“The operating room had been reserved for Golda to have the operation at 8 a.m. The surgical team was to assemble at 6 a.m., so that was the deadline to notify the hospital if we wanted to cancel the operation. The resident left after spending close to an hour with us, and Golda and I continued talking about the situation, when I suddenly remembered a horaa from the Rebbe from a number of years ago: elective surgery should not be done Erev Shabbos. Golda immediately agreed that her situation was not that type of emergency, so it was decided to postpone the procedure and we immediately informed the hospital of our decision.

“As we continued talking, another issue arose: I asked Golda how such surgery could even be considered without having written to the Rebbe? She again agreed immediately, and we began a long session reviewing in great detail all the issues involved. Since it was to be Golda’s operation, we agreed that she would be the one to write, but we wanted the Rebbe to have accurate and complete information.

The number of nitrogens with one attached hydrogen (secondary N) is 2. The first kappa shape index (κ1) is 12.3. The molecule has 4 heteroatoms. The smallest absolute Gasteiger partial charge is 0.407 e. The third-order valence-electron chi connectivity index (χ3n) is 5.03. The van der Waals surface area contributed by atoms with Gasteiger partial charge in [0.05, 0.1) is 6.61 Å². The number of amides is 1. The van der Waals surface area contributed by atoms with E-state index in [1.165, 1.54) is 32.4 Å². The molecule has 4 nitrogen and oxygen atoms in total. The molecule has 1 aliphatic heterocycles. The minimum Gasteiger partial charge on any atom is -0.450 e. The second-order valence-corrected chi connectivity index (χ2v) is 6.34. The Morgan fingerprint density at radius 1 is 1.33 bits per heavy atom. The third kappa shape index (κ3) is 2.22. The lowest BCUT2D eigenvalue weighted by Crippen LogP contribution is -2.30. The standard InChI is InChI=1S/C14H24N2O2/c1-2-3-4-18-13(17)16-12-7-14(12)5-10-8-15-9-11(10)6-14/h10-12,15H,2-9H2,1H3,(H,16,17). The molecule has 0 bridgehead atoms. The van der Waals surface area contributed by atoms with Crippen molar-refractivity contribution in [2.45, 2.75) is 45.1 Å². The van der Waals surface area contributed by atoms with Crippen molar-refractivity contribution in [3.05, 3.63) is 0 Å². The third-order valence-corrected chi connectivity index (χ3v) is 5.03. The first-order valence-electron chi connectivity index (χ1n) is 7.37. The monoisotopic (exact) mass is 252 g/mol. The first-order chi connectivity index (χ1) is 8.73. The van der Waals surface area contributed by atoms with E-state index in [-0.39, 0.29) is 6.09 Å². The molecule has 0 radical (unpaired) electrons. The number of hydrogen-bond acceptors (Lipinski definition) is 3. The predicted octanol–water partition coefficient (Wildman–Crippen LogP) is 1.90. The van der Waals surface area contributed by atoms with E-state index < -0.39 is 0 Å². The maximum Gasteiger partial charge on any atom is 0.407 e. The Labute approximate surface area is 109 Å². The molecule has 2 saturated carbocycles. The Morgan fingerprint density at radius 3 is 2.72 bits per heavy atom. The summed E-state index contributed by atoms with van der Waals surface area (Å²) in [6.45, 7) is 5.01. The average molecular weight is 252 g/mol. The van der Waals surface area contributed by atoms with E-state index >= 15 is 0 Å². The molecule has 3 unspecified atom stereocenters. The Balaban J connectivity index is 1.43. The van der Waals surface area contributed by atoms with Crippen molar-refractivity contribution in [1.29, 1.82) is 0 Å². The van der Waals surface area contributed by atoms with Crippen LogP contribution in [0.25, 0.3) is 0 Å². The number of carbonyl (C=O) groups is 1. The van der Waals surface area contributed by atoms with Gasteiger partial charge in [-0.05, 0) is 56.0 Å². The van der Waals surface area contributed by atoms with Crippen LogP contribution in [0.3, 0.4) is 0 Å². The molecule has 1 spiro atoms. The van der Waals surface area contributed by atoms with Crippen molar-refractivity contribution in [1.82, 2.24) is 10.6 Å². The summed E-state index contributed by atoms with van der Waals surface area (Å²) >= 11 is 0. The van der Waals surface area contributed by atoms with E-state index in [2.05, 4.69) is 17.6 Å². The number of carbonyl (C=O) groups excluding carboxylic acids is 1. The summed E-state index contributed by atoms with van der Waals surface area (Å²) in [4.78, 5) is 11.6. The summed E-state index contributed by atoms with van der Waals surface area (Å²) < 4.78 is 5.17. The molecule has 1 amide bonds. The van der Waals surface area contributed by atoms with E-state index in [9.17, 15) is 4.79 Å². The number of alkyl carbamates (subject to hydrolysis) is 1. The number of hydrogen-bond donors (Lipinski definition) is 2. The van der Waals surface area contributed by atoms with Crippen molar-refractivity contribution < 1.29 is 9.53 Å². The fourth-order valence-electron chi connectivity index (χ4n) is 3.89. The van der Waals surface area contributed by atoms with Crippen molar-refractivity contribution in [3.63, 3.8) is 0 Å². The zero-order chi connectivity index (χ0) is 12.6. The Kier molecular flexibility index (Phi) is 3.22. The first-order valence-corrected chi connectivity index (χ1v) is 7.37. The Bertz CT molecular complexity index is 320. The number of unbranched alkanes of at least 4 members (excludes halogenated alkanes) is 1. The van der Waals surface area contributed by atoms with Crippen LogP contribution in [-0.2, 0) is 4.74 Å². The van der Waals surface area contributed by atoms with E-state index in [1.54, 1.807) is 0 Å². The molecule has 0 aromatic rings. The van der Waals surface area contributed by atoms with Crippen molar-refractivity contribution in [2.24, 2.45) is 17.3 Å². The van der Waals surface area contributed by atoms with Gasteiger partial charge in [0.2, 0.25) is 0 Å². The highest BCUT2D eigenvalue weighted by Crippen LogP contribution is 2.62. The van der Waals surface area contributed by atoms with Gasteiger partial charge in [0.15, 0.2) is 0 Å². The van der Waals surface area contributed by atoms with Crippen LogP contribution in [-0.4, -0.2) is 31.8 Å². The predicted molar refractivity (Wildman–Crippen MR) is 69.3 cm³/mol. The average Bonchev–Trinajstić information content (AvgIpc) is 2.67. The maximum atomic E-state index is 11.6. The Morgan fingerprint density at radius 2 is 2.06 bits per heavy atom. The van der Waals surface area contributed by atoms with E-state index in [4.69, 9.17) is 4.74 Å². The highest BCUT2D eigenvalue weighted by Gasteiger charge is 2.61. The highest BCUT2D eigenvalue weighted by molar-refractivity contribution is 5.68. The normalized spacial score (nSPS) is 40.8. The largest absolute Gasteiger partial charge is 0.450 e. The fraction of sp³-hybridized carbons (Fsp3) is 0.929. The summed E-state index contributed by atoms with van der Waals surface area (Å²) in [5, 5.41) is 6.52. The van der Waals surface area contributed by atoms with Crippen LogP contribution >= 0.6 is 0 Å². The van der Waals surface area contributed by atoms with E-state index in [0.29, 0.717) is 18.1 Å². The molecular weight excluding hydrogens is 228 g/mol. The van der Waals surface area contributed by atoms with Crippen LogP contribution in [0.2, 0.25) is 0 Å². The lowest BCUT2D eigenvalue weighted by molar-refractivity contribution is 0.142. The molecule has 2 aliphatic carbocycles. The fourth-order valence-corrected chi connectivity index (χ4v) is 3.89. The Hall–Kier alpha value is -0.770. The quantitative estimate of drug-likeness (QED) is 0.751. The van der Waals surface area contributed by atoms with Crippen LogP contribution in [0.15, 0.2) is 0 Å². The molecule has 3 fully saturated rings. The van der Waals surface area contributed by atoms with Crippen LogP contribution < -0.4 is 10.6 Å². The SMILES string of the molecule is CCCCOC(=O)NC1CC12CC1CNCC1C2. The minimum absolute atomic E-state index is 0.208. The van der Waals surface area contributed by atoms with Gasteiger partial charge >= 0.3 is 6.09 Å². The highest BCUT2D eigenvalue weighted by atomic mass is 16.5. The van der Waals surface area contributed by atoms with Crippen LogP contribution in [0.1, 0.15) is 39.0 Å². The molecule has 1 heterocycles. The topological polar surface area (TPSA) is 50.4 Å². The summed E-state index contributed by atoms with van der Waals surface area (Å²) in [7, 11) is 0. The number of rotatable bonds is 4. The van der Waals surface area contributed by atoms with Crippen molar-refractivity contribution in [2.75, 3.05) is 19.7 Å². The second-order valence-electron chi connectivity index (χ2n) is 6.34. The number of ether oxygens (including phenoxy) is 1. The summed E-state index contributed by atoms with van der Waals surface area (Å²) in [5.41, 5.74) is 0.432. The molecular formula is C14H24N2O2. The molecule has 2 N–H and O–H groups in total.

“Finally, close to dawn, I left the hospital and looked forward to some badly needed rest. Arriving at my host’s home, I immediately went to sleep. After about two hours, the lady of the house called me to the phone; Golda was asking for me. Holding the phone to my ear, still groggy from being awakened so early, I heard her shouting, ‘Yankel! We don’t have to write to the Rebbe. The Rebbe already answered us!’ ‘What in the world are you talking about?’ I asked. She said she needed to talk to me, that the Rebbe had sent a shliach with the answer, and that I should drive over to the hospital immediately.